Following the elementary principles of counting, the next rep range we want to speak to is the 4-6 rep range. In this rep range, we will still see some maximal strength gains and neurological strength gains. The maximal strength gain adaptations in the 4-6 rep range will not happen as well as it does in the 1-3 rep range, but it still occurs. In the 4-6 rep range, we will also see some myofibrillar hypertrophy which will improve the density of the muscle which over time will lead to hypertrophic gains while increasing max strength at the same time.

That then brings us to the 7-10 rep range, the classically known as the hypertrophic area where athletes are just trying to gain muscular mass. The conventional thought process is that the 7-10 rep range just puts on muscular size.

The 10-12 rep range is on the back end of the conventional thought of the hypertrophic gains. All the gains are seen as hypertrophic.

Anything above 12 reps is then seen as a strength-endurance focus. Some people say there can’t be strength gains or hypertrophic gains entering this realm of pain. Thankfully, this thought is starting to go by the wayside.

1 To 3 Reps

In this rep range, we might be doing technical coordination movements or absolute strength movements. The conventional wisdom around the adaptation that will occur in this rep range is an accurate analysis of the adaptation that will occur inside the athlete.

4 To 6 Reps

Same thing here with the conventional wisdom. The adaptations that occur inside athletes are typically myofibrillar hypertrophy gains, strength gains, and neurological enhancement. This is pretty accurate.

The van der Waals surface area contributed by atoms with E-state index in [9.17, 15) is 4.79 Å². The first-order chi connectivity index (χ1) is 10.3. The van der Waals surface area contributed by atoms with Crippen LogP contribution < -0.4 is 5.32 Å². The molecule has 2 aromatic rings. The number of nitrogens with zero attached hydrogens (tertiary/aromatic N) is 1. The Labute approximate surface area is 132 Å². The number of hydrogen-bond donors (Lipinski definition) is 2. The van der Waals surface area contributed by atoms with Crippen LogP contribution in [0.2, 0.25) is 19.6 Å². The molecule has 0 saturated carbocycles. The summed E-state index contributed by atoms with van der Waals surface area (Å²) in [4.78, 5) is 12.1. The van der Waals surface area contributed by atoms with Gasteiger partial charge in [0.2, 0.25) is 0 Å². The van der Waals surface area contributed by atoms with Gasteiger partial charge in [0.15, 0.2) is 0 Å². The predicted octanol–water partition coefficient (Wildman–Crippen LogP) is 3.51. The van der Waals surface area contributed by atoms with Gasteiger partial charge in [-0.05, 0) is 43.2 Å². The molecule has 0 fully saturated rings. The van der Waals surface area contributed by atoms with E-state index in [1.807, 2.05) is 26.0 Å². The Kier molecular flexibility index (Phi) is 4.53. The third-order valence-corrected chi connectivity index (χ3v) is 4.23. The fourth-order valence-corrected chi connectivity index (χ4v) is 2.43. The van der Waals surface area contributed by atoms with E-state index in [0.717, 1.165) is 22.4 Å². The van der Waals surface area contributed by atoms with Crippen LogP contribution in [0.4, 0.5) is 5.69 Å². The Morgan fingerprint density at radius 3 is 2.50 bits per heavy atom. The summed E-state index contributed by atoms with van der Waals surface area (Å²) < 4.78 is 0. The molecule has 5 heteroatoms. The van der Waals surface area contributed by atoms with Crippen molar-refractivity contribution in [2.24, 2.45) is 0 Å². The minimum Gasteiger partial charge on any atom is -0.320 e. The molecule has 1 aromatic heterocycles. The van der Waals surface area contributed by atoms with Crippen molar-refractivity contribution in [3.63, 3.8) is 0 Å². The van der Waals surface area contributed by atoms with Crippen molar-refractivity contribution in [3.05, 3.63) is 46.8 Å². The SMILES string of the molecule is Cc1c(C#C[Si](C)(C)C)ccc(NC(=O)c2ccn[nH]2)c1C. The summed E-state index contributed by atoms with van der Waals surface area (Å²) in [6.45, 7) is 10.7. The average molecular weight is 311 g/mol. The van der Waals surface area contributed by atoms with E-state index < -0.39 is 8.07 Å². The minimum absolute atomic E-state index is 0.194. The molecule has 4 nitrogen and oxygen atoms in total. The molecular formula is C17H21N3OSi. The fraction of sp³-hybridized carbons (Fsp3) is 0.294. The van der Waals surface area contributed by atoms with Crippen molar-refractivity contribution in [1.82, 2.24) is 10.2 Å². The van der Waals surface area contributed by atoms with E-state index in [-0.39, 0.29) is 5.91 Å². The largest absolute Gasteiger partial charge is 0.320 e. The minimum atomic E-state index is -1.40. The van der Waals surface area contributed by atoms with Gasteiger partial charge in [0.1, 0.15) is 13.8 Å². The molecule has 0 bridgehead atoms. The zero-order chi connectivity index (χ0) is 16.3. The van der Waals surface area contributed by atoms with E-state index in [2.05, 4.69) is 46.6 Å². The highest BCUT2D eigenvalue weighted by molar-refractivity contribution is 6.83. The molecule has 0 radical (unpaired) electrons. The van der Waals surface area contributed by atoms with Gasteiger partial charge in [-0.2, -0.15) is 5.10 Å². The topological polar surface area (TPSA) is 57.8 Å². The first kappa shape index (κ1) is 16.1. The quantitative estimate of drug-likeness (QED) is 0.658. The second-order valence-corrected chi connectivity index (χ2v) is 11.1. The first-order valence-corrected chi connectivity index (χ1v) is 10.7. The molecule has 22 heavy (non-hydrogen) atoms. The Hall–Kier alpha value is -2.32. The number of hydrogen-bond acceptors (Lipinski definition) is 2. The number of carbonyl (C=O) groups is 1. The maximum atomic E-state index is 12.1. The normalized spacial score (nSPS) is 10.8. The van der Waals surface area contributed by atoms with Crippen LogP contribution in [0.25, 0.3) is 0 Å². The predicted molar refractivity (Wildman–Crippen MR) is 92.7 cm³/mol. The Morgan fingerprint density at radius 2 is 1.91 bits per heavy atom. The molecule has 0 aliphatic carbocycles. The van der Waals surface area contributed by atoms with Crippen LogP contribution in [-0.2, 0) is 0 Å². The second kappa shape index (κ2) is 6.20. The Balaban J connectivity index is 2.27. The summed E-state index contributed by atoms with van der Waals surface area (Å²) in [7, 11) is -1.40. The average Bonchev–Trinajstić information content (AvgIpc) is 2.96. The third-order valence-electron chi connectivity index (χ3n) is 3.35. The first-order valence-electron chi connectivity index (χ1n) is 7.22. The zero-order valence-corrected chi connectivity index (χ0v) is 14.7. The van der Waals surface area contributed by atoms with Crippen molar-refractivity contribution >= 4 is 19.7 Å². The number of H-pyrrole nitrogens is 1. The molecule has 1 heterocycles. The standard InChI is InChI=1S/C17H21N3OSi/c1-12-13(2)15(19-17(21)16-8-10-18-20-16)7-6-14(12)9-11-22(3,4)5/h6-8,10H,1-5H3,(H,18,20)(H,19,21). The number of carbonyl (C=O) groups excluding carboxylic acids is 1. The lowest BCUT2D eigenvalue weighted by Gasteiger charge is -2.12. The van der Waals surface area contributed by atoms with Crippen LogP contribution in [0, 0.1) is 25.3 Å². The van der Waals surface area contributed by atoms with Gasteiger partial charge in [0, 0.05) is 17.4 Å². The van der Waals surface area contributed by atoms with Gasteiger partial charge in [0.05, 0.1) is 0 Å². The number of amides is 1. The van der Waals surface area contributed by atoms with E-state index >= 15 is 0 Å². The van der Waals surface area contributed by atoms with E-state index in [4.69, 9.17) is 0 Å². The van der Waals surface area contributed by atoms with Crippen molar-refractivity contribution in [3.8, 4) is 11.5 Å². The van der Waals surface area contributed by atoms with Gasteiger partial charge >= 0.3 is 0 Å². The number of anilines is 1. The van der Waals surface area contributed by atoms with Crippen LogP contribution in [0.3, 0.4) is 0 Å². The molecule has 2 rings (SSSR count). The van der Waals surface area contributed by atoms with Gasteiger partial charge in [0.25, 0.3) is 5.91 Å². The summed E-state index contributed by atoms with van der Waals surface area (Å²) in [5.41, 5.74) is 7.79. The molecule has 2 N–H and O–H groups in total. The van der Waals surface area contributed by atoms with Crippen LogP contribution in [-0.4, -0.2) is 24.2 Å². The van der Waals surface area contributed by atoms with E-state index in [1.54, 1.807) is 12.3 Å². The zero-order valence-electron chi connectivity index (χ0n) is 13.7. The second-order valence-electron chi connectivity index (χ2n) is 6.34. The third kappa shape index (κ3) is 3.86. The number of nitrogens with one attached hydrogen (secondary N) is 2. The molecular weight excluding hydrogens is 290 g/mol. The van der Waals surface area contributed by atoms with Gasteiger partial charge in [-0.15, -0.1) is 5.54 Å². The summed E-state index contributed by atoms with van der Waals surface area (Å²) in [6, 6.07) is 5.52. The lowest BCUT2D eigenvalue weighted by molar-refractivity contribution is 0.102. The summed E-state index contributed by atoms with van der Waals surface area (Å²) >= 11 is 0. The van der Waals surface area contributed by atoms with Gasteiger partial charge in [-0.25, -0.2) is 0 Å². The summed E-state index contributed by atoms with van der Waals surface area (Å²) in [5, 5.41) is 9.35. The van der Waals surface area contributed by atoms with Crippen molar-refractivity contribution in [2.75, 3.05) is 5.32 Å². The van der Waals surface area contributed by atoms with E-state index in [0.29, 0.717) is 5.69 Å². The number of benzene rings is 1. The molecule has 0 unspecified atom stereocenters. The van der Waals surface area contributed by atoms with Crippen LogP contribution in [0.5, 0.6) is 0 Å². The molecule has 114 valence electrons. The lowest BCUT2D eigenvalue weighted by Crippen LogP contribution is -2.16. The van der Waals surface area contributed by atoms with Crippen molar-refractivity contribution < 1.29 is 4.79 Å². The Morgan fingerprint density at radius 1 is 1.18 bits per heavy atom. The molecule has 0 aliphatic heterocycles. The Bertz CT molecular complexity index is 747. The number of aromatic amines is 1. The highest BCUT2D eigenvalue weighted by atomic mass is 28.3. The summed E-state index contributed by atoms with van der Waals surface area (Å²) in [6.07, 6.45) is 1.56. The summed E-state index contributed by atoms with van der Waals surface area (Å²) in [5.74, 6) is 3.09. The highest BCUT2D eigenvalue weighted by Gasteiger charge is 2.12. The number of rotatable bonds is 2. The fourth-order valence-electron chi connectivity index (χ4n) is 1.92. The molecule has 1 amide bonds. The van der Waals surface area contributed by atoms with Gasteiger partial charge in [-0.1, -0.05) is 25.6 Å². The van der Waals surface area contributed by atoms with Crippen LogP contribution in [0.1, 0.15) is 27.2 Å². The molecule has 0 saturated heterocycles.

how many reps and sets

7 To 10 Reps

Here is where I don’t necessarily agree with most coaches. Most coaches will say this rep range is typically just hypertrophic. Yes, there will be a hypertrophic enhancement, but I believe this rep range will still enhance strength, especially if the rep is being manipulated. For instance, using speed movements or unbroken movements will cause the rep range to solicit a positive response to increasing maximal strength.

10 To 12 Reps And 12+ Reps

I will begin by saying that strength-endurance occurs here. But, I think strength gains occur within this rep range, especially if we are focusing on isolation movements. A lot of people forget that when we are breaking down muscles and we are isolating muscles and we have slow-twitch muscles, like the lat or erectors, doing 17 to 25 reps will target those muscles in a way that will enhance their strength. 

This rep range will create an improvement in strength gains. There will be hypertrophic gains as well. But it isn’t just strength-endurance. 


The rep is the key component behind every system. It is the key player. It tells you where you are inside of the training. The number of reps used plays a valuable role in creating adaptations within the body. It is important to remember that strength gains still occur in the rep ranges typically associated with hypertrophic gains; don’t be scared to venture into those 7+, 12+ and 17+ rep range areas to elicit adaptations. 

And finally, remember the versatility in using the 3 to 5 rep range to train athletes at high levels (understanding overall periodization matters as well). In the end, we are always trying to increase strength, power output, and structural integrity. The rep ranges help make this happen. 

If you still need help with programming and figuring out what rep ranges you need to use, try the Peak Strength app for a free week of training. Peak Strength will provide reps, sets, exercises, and weights so you don't have to guess on anything.

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Welcome to the Garage Strength Blog, where it is my goal to provide you with the experience and knowledge I've gained in the strength and conditioning world over many years of learning from both successes and failures. I train elite-level athletes in a multitude of sports from the high school to professional levels, already producing 5 Olympics and 30+ National Champions. If you want to be the next champion I train, check out my strength programs below!